"The globalization of Mexican food really started in a big way in the 1960s and 1970s, and it was coming out of the part of the mainstream American population that knew Mexican food best — the counterculture, notably surfers. They ate tacos because they were cheap, and that really sort of helped to transport them around the world. The founder of one of the oldest Mexican restaurants in Europe was a gym teacher in southern California who wanted to move to Amsterdam, but needed to find some way of being employed there, so that he would be able to migrate legally. Being a restaurant owner was about the only way that he could get a visa. He was actually trying to take the Magic Bus down to Panama. He got halfway there, but when he was in Mexico the idea hit him that he should open up a Mexican restaurant in Amsterdam. And so he stopped on his way back in Mazatlan at the Pacifico Brewery and picked up some old advertising implements, signs and ashtrays and whatnot, and opened up the Pacifico Café in Amsterdam.
"The same sort of approach came with the opening of Mexican restaurants in Australia. The oldest Mexican chain of restaurants is called Taco Bill, which started opening up at beaches outside of Sydney and other locations — and helped create the stereotype that Mexican food is for the young and for partying. And so in resorts now around the world, Mexican restaurants have opened and, of course, bear very little resemblance to the sort of Mexican food you would eat in Mexico. We have these stereotypes about what Mexican foods are in the United States, and they've been spread around the world. The most distant location I've heard of with a Mexican restaurant was Olan Batar in Outer Mongolia, and I'm sure it will go even farther from there."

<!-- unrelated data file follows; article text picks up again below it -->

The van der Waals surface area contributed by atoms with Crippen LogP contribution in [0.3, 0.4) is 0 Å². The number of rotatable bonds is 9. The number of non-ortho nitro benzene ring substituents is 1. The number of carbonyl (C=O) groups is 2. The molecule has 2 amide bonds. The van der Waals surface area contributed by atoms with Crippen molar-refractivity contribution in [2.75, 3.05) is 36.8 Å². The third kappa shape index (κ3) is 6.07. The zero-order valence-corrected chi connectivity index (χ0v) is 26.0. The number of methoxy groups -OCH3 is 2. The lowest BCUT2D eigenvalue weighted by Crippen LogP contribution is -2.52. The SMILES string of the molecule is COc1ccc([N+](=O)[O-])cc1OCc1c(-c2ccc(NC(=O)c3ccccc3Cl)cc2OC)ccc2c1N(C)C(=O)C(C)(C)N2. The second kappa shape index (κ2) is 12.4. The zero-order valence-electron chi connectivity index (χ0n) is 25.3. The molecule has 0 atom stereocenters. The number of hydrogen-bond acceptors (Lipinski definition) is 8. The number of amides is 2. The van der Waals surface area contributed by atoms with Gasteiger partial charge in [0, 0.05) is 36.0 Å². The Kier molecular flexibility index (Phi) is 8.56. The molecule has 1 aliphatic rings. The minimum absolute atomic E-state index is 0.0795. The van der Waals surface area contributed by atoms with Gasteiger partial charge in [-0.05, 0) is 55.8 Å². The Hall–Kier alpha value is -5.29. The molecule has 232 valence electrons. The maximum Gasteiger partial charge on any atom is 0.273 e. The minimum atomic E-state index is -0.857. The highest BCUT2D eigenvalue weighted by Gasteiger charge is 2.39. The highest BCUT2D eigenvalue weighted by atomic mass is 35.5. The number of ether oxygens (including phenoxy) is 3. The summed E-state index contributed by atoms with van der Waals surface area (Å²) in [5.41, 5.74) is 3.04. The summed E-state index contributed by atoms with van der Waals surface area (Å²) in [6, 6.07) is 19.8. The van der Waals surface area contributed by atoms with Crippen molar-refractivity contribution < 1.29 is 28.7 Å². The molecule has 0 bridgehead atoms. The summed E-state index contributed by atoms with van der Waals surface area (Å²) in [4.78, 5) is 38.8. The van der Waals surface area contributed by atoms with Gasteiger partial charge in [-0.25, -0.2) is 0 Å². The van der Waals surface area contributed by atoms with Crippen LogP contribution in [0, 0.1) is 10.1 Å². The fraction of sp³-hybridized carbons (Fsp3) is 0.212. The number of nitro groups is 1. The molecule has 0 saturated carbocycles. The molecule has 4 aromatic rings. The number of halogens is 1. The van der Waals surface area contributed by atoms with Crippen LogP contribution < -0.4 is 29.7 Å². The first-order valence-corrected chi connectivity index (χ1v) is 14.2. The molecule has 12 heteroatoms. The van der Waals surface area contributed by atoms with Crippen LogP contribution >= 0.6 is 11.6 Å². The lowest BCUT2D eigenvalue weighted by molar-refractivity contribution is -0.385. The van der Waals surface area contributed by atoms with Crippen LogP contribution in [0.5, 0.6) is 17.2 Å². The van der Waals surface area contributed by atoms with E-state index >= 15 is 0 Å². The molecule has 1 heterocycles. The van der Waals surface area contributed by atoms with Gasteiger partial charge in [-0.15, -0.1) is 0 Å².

Julia Blackwelder is Dean and Professor of History at Texas A&M University. She is the author of several publications, including Now Hiring: The Feminization of Work in the United States, 1900-199 and Women of the Depression: Caste and Culture in San Antonio, 1929-1939. Blackwelder writes about Depression-era San Antonio, which — with a majority Mexican-American population, heavy dependence on tourism and light industry, and domination by an Anglo elite — suffered on the whole more than other American cities.
Blackwelder on the Legend of the Alamo
"The Alamo is a legend in terms of the way that the Battle of the Alamo is remembered, not only in Texas, but everywhere. It is a legend created by Anglo-Americans. In that sense, it is an unpleasant reminder to ordinary Mexican Americans of the injustices that they have suffered in Texas over many, many years. This is largely because, until recently, the Alamo was portrayed by the victory of principled and courageous Anglo-Americans over savage and unscrupulous Mexicans. So, if you happen to be Mexican American, that is not a particularly attractive legend.
"The legend of the Alamo meant Anglo-American hegemony until probably the end of the 1960s. Certainly that has been corrected to some extent in recent times, but it is nevertheless a mixed signal as far as the history of the city is concerned. I think it is a burden for San Antonio today to try to live in a pluralistic society with that kind of legend, although I think that it has changed, since Mexican Americans have a much stronger role in local politics."
Blackwelder on the Alamo and Segregation
"In the 1930s, San Antonio was much more strictly segregated residentially than it is now. So, if you are thinking of the Alamo as a part of physical symbol, there were probably many Mexican Americans who never saw the Alamo or rarely saw the Alamo, because they lived on the west side of the river, and the Alamo is on the east side. It isn't just that the Alamo is a legend — it is also physically a symbol of a part of the affluence of San Antonio that most Mexican Americans, as well as most African Americans, never really had a claim on until quite recently."
Listen: Blackwelder on Mexican Street-Food Traditions